Priyanka Kumari | Nov 20, 2023 |
16th Finance Commission set to examine GST revenue
The Sixteenth Finance Commission set to examine GST revenue collections of states under the Goods and Services Tax (GST) and the need for a review of the GST compensation Cess.
The Finance Commission, a Constitutionally mandated body under Article 280 of the Constitution that determines the transfer of taxes between the Centre and the states for a period of five years, is expected to be established by the end of the month or early December. It will recommend a method for dividing revenues between the Centre and the states over a five-year period beginning with the financial year 2026-27.
According to sources, the panel would be given the mandate to assess GST revenue collection and whether there is a shortfall for states once the compensation Cess expires.
The Cess, which is imposed on luxury, sin, and demerit goods, was initially implemented for a five-year period alongside GST on July 1, 2017, to assist states in meeting any shortfall from the new indirect tax regime. While it officially ended in June 2022, the amount of money collected through the Cess is being utilised to repay the interest and principal on the Rs. 2.69 lakh crore borrowed by the Centre for states during the Covid-19 pandemic.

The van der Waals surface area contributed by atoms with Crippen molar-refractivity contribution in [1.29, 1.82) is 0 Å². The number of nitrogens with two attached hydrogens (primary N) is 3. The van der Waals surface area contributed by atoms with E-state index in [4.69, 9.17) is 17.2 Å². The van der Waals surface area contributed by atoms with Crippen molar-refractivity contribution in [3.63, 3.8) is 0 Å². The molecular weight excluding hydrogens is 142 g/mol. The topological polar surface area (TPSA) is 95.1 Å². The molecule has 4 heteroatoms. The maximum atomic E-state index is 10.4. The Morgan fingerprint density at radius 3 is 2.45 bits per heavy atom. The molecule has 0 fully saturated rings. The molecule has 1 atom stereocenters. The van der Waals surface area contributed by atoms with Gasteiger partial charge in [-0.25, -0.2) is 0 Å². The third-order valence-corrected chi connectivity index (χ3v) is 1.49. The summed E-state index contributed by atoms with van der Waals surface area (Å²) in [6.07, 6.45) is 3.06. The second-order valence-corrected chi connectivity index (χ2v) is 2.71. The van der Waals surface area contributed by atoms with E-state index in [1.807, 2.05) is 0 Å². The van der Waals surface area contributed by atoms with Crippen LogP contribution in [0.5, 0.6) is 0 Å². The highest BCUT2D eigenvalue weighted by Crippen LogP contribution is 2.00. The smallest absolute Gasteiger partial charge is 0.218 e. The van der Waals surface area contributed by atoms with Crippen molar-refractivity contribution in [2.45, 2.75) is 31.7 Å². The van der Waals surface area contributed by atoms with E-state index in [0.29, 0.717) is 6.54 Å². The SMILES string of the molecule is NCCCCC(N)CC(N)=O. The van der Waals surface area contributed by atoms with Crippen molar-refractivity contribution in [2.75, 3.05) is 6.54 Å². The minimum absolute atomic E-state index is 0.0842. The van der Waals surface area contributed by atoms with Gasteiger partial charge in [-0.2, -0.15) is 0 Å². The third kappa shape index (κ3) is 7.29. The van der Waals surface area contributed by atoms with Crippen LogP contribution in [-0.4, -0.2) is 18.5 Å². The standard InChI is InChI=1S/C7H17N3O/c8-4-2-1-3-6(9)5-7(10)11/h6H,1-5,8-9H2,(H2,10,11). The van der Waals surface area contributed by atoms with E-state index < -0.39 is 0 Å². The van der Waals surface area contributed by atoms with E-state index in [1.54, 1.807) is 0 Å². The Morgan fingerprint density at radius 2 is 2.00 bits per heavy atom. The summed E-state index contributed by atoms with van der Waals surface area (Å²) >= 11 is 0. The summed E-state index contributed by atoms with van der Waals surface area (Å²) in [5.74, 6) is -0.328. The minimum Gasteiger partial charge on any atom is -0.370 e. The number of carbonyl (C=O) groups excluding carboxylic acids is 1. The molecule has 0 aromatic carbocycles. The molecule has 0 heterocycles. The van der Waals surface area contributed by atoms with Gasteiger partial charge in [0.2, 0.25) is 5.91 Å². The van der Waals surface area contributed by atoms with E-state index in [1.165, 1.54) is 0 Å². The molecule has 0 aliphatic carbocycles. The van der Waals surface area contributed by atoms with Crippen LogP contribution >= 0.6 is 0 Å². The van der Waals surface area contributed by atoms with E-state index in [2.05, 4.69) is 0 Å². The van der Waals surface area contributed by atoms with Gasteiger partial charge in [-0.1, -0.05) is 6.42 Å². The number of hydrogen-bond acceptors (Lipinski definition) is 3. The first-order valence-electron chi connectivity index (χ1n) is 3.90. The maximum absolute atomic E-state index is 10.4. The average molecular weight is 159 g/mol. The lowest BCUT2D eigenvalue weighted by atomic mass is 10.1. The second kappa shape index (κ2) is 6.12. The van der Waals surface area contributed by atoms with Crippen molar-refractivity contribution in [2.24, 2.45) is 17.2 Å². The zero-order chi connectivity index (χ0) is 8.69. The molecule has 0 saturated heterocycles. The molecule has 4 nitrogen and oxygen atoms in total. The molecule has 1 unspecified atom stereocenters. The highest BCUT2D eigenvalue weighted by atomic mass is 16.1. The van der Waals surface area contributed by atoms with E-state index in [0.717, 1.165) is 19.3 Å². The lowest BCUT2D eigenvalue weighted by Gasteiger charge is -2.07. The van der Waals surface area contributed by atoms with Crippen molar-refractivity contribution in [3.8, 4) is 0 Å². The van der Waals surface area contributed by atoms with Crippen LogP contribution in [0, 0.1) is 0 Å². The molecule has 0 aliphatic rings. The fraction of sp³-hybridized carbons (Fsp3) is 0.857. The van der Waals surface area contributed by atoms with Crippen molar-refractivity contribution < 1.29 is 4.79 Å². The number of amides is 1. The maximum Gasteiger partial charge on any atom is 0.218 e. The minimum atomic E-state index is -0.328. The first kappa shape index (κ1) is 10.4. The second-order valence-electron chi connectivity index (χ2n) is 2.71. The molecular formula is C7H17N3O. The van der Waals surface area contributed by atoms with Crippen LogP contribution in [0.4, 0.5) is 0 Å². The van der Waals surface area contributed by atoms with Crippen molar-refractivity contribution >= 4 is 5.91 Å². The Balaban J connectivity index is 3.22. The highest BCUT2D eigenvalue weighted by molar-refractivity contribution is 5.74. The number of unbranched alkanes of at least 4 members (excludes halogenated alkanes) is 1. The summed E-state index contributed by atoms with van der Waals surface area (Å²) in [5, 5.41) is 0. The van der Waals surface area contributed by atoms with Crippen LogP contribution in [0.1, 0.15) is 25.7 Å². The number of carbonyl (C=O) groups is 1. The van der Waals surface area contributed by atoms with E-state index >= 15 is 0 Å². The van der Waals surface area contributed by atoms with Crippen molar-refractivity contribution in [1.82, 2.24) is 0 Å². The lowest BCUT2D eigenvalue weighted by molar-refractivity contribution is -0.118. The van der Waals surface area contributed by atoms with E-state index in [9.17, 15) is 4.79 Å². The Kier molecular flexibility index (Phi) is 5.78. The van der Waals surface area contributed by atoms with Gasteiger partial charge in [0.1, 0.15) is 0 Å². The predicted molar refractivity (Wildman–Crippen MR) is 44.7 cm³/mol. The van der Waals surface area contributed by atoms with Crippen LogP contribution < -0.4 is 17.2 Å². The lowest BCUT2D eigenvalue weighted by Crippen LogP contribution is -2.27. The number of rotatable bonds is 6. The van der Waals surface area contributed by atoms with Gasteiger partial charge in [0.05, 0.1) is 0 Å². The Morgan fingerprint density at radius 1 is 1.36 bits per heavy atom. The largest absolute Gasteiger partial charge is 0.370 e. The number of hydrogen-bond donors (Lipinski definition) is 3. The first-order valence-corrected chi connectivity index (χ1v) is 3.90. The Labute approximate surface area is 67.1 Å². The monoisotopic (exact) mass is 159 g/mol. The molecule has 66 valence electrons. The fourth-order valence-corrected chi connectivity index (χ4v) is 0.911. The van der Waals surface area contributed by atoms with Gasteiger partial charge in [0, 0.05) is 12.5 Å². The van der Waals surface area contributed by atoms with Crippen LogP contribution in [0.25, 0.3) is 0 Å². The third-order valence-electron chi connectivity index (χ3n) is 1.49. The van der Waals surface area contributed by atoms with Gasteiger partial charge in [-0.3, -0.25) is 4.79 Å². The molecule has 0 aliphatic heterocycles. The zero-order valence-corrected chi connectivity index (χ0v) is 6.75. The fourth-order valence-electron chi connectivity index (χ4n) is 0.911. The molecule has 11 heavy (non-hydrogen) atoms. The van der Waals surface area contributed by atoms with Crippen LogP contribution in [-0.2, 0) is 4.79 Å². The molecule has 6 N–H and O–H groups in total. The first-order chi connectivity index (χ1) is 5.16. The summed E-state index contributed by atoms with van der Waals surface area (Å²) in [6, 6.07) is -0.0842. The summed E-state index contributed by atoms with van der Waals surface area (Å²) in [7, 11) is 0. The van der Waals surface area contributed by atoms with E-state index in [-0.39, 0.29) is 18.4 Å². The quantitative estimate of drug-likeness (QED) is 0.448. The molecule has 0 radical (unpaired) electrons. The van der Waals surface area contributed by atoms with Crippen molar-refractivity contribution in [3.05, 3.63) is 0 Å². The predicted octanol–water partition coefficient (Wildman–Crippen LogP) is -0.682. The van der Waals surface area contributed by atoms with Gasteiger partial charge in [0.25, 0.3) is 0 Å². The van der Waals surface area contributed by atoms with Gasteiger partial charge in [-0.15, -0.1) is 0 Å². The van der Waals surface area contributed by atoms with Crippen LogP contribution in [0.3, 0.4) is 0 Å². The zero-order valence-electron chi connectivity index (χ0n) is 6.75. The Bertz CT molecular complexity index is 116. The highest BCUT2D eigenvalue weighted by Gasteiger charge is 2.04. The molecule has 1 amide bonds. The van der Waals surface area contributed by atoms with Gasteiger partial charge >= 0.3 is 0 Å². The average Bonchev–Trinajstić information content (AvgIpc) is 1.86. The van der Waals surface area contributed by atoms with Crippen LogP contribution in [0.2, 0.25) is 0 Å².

The GST Council, headed by Nirmala Sitharaman (Union Finance Minister), had its most recent meeting in October and discussed how to allocate the cess revenue after March 2026. After a few states raised the issue, the Council is now anticipated to decide on the names of the ‘GST compensation cess’ and the modalities for its distribution among the states.
According to sources, the finance panel would be able to take a far closer glance at the issue and provide recommendations after receiving a complete picture of predicted GST revenue over the next few years.
A rate rationalisation of the GST is also in the functions, but it appears that this will be delayed until after the General Elections next year.
Various reports have emphasised the necessity to reform the tax structure and revenue collections by state governments.
Most states’ compensation needs were higher in 2021-22 than in 2018-19. However, after June 2022, states that were more reliant on GST compensation, which includes Puducherry, Punjab, Delhi, Himachal Pradesh, Goa, and Uttarakhand, are likely to be impacted the most.
The Sixteenth Finance Commission has already been set up by the government. Ritwik Pandey, a 1998-batch IAS officer of the Karnataka cadre who was Joint Secretary, Department of Revenue, Ministry of Finance, was appointed earlier this month as Officer on Special Duty for the financial panel’s Advance Cell. The panel’s terms of reference, as well as its members, are expected to be revealed soon.
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